Yeonmi Park is to North Korean defectors what Katniss Everdeen is to the characters of ‘The Hunger Games’. That is to say, Yeonmi Park is an icon and a representation of the hard life that North Korean citizens are forced to go through. She is symbolic of the ability to rise above and courageously find her own freedom. Yeonmi Park has become a voice in the world of human rights activism and for the first time ever she is putting her story into text in her new Amazon released book, “In Order to Live: A North Korean Girl’s Journey to Freedom”.
As a girl Yeonmi Park revealed on The Reason that the North Korean government was an ever looming oppressive force that conspired to keep the citizens of North Korea firmly in check. Things were so bad that Park would see neighbors dragged out into the street and executed for the smallest of infractions. Park was raised by her mother, largely, and taught that she should never draw attention to herself. Do not sing, do not wear colorful clothing, do not talk about the government — ever.
Life in North Korea routinely consisted of slow starvation and the constant fear that the next day would be your last, said Park. For her father, one day, it became true. Yeonmi’s father was dragged off to a labor camp and this caused the chain of events that forced Yeonmi and her mother to take up with human traffickers in order to flee the country. Escaping North Korea was a nightmare but their flight didn’t lead to immediate freedom.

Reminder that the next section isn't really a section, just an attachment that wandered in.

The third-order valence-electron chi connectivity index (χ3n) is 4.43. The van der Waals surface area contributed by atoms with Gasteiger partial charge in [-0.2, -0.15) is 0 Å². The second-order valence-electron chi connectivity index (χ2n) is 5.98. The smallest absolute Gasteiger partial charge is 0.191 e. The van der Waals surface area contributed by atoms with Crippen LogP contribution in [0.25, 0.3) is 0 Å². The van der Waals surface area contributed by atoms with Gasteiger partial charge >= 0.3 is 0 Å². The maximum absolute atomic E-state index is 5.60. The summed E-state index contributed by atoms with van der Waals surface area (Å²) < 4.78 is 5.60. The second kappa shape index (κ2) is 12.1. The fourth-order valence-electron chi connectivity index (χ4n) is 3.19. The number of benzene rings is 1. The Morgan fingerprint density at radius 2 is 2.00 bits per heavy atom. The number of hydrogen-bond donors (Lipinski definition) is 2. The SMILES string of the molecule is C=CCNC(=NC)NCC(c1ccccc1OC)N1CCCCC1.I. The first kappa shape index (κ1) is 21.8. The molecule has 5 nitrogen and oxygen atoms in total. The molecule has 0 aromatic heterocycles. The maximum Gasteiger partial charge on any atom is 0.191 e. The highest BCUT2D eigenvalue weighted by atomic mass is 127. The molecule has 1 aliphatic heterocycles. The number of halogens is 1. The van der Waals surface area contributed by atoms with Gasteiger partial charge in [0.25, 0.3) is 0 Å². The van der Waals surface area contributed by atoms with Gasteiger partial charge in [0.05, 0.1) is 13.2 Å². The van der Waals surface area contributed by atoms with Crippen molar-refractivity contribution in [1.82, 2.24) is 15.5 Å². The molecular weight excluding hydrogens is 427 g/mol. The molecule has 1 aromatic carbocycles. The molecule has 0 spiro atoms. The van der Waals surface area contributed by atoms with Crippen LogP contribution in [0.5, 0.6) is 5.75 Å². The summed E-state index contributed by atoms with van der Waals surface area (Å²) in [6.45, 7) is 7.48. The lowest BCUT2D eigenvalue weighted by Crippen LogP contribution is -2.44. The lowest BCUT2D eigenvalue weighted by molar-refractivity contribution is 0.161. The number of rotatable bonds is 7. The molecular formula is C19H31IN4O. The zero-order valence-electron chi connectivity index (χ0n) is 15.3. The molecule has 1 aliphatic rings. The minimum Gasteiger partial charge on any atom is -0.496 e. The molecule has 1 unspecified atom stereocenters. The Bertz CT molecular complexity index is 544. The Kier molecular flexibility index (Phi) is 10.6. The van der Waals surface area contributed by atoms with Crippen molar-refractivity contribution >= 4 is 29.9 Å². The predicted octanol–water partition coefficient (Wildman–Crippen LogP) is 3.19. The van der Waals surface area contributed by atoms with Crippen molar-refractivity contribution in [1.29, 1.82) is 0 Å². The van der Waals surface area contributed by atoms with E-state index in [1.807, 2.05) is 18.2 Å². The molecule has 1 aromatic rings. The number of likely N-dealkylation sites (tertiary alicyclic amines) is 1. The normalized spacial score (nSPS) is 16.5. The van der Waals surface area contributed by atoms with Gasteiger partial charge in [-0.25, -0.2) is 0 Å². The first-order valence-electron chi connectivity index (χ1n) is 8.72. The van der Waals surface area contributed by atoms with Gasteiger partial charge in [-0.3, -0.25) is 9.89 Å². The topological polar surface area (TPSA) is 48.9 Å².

Instead Park and her mother were sold into human trafficking and they were forced to operate as slaves to the ruthless men that purchased them. At barely 13 years old Yeonmi was forced to be the child bride of a man who had purchased her. It took two years for Park to muster up the courage to flee her newest prison, this one in China, and escape over the Mongolian Desert in the dark of night through freezing temperatures and with nobody at her side. From there Park made it to South Korea and then eventually to America.